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Today I learned BMW charges extra for a ‘don’t blind other people’ software update

Today I learned BMW charges extra for a ‘don’t blind other people’ software update


Making drivers pay for others’ safety

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When you typically think of luxury car features, do you envision rich leather seating and extravagant trim? Advanced cruise control and intelligent self-parking? Whatever you’re imagining, I’m betting “dim my headlights so I don’t blind other people” isn’t it.

But not only has BMW used its “High Beam Assistant” as an upsell for well over a decade, it’s also charging drivers extra to unlock the safety feature that’s already built into their cars — by buying it as an over-the-air software update.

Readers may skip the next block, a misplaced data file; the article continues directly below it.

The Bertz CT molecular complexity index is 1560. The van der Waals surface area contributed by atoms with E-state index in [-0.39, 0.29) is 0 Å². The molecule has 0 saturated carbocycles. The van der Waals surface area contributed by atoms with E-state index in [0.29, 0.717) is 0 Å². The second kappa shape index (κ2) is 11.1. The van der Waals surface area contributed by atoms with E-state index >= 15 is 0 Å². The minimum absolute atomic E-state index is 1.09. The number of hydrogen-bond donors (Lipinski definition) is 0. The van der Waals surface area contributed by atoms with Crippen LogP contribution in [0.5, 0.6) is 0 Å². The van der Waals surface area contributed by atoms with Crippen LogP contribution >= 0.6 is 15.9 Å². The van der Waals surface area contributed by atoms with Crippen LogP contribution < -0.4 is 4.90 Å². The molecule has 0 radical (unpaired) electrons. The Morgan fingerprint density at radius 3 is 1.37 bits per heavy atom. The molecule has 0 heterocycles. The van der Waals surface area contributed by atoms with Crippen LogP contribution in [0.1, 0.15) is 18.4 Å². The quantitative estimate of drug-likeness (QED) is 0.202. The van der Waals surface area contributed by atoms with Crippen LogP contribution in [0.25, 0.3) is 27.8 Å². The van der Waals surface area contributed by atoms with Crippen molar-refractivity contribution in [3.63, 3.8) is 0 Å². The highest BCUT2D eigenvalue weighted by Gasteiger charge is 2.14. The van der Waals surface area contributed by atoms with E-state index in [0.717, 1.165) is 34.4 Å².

Apparently, this has been going on for nearly two years, but Car Magazine editor Jake Groves brought it to my attention for the first time this week in this viral tweet:

Let’s forget the price for a moment, because that’s not what infuriates me. (In the grand scheme of things, £160 isn’t a huge amount for your average BMW buyer to spend.) It’s that the rest of us are depending on BMW drivers being such good citizens that they’ll spend their own money to avoid showing off the power of their blazing headlights, all because a car company locked a perfectly good public safety feature behind a digital paywall.

Perhaps there should be a law about this? Don’t expect the US to move on that anytime soon, though; a different technology called adaptive beam headlights are actually still illegal in the United States, while we wait for the National Highway Traffic Safety Administration (NHTSA) to issue a final decision on whether to even allow them, much less encourage their use. That ruling was supposed to come last year. I’ve asked the NHTSA whether there’s been any movement, and I’ll let you know what I hear.